Yet attributing the problem with these missions to "nation-building" (which we never even attempted in Somalia or the Balkans) substitutes criticism of tactics for criticism of goals.
I find this to be endemic in our debates over foreign policy. Debates about the ends for which American power is to be used become swallowed up in debates over the means by which we pursue those ends. Should we use nation-building? Balance-of-power calculations? Democracy promotion? Economic aid? Diplomacy? Military force? Whole schools of foreign policy are defined by embracing some of these tools and rejecting others. But the correct answer is that we should use all of these tools, as needed. Instead, people arbitrarily declare the means that we should or should not use, and shape our goals around that.
From a proper perspective, "nation-building" is not a goal of our foreign policy. It is a tool for reaching our goals. We should use it when it helps us reach those goals. For example, in Afghanistan we were effective for a very long time at getting Afghan army and police to act as our local allies in fighting the Taliban so we didn't have to.
This, by the way, is the other false narrative of the war in Afghanistan, that the Afghans weren't willing to fight. Yet they only collapsed at the very end, when we knocked all the props out from under them. A British soldier who served alongside the Afghans recalls the scale of their effort.
"From 2001 to 2014 the Afghan forces suffered 14,000 dead, but from 2015 to 2020 an estimated 45,000 were killed. While the US has suffered just under 2,500 combat deaths in Afghanistan since 2001, they lost 93 servicemen from 2015 to 2020."
For many critics, both on the left and the right, "nation-building" is imagined merely as a kind of international welfare-statism, which we should end so we can engage in domestic welfare-statism, a policy of "nation-building at home." That is the bipartisan Trump-Biden consensus that is now forming.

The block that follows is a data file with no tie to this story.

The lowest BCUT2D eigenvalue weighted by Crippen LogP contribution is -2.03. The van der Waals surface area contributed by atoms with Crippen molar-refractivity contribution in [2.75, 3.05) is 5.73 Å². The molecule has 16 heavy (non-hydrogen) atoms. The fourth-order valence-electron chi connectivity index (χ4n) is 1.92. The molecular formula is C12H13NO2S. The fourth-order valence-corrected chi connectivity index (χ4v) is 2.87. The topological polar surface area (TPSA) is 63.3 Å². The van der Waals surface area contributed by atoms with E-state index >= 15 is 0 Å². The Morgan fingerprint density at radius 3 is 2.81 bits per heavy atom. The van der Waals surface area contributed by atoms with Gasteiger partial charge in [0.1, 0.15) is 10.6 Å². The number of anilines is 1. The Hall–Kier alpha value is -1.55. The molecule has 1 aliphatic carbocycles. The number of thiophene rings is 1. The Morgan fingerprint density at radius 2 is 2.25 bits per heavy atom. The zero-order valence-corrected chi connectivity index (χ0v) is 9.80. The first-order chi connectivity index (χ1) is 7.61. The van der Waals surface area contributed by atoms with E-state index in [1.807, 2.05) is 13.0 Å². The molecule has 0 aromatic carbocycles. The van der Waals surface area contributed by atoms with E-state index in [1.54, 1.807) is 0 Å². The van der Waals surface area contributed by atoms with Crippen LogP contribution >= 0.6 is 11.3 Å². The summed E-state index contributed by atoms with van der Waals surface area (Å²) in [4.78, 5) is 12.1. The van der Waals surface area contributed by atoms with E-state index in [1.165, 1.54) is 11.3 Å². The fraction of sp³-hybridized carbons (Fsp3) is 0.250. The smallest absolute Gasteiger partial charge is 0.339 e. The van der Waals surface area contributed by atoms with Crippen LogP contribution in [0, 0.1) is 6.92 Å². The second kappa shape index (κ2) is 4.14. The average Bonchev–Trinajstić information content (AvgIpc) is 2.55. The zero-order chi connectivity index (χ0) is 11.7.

But "nation-building" actually refers to building up the institutions of an effective nation-state. In this case, it meant building up an Afghan military and police to fight the Taliban, which in turn required strengthening the central government that commands the police and the military. For those who claim that the military doesn't have the skills and tools for nation-building—well, of course it doesn't. That's why this was a coordinated effort that combined the work of the military with the work of diplomats and foreign aid agencies. But the benefit to us was obvious. Over the past five years or so, the Afghan war was primarily an Afghan effort, in which they were the ones doing the overwhelming majority of the fighting and dying.
Moreover, for those like Biden who say that we should instead engage in a "counter-terrorism" strategy in Afghanistan, gathering intelligence on possible terror threats and striking them from afar, it is also obvious that this is going to be vastly more difficult without our own boots on the ground, and without local allies and intelligence sources to work with. (We just blew up our CIA base in Kabul and evacuated many of our most effective local allies.) The "nation-building" in Afghanistan is what supported counter-terrorism.
You could definitely offer a lot of criticism about how we went about "nation-building" in Afghanistan, from failing to control official corruption, to failing to train our troops for "cultural literacy," to military training that made our allies too dependent on our direct support. There are many lessons to be learned. But if our new doctrine is never to engage in nation-building again, we will not learn those lessons. As with counter-insurgency, we're in a vicious cycle in which we don't want to use this particular tool, so we never learn how to use it, so we're bad at it when we are finally forced to do it—and then we conclude that we should never use it, and the cycle begins again.
That's where we're at right now. It's the inverse of the old saying that when you have a hammer, everything looks like a nail. By the same token, if you're told you can't ever use a hammer, you'd better not run across any nails.
That leads us to the most persuasive case for nation-building, which is what happens when we don't do it.
We Are All Israelis Now, But Not in a Good Way
If we don't engage in nation-building, then we become dependent on whoever is building a state. What that means in this case, as totally insane as this may sound, is that we are left to rely on an alliance with the Taliban.
"In written and verbal communications, Gen. Frank McKenzie, commander of US Central Command, and Rear Adm. Peter Vasely, head of US forces on the ground in Afghanistan, have referred to the Taliban as 'our Afghan partners,' according to two defense officials."
(I want you to perform a little mental exercise and imagine sending this news report back as a sort of message in a bottle to yourself in, say, October of 2001. Imagine how you would have felt about it. I'll wait here while you go into your backyard to scream in uncontrollable rage for a few minutes.)